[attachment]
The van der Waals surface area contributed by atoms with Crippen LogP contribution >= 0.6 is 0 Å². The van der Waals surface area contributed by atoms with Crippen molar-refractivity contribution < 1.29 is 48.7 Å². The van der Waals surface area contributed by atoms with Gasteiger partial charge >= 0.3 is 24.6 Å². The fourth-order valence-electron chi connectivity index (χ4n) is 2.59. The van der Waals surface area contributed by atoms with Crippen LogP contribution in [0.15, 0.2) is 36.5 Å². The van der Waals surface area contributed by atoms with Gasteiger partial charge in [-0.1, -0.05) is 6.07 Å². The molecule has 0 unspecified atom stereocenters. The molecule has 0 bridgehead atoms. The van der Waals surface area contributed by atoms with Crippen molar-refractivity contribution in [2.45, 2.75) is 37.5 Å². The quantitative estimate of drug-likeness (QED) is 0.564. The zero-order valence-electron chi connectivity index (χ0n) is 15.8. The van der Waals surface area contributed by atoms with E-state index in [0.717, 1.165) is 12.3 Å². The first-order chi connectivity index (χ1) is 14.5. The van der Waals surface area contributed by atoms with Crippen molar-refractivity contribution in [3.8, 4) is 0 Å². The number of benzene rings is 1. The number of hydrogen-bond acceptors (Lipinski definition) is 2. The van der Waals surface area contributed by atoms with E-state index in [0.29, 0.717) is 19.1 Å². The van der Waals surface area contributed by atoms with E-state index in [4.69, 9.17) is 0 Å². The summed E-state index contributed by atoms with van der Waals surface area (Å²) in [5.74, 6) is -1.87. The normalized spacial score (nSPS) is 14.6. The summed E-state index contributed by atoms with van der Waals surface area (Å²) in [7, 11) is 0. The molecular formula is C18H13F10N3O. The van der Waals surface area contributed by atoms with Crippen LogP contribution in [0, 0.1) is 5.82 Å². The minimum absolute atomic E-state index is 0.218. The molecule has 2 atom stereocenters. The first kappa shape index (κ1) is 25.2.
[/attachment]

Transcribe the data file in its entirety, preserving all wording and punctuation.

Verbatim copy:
The van der Waals surface area contributed by atoms with Crippen LogP contribution >= 0.6 is 0 Å². The van der Waals surface area contributed by atoms with Crippen molar-refractivity contribution < 1.29 is 48.7 Å². The van der Waals surface area contributed by atoms with Gasteiger partial charge >= 0.3 is 24.6 Å². The fourth-order valence-electron chi connectivity index (χ4n) is 2.59. The van der Waals surface area contributed by atoms with Crippen LogP contribution in [0.15, 0.2) is 36.5 Å². The van der Waals surface area contributed by atoms with Gasteiger partial charge in [-0.1, -0.05) is 6.07 Å². The molecule has 0 unspecified atom stereocenters. The molecule has 0 bridgehead atoms. The van der Waals surface area contributed by atoms with Crippen molar-refractivity contribution in [2.45, 2.75) is 37.5 Å². The quantitative estimate of drug-likeness (QED) is 0.564. The zero-order valence-electron chi connectivity index (χ0n) is 15.8. The van der Waals surface area contributed by atoms with E-state index in [0.717, 1.165) is 12.3 Å². The first-order chi connectivity index (χ1) is 14.5. The van der Waals surface area contributed by atoms with Crippen molar-refractivity contribution in [3.8, 4) is 0 Å². The number of benzene rings is 1. The number of hydrogen-bond acceptors (Lipinski definition) is 2. The van der Waals surface area contributed by atoms with E-state index in [0.29, 0.717) is 19.1 Å². The van der Waals surface area contributed by atoms with E-state index in [4.69, 9.17) is 0 Å². The summed E-state index contributed by atoms with van der Waals surface area (Å²) in [5.74, 6) is -1.87. The normalized spacial score (nSPS) is 14.6. The summed E-state index contributed by atoms with van der Waals surface area (Å²) in [7, 11) is 0. The molecular formula is C18H13F10N3O. The van der Waals surface area contributed by atoms with Crippen LogP contribution in [0, 0.1) is 5.82 Å². The minimum absolute atomic E-state index is 0.218. The molecule has 2 atom stereocenters. The first kappa shape index (κ1) is 25.2.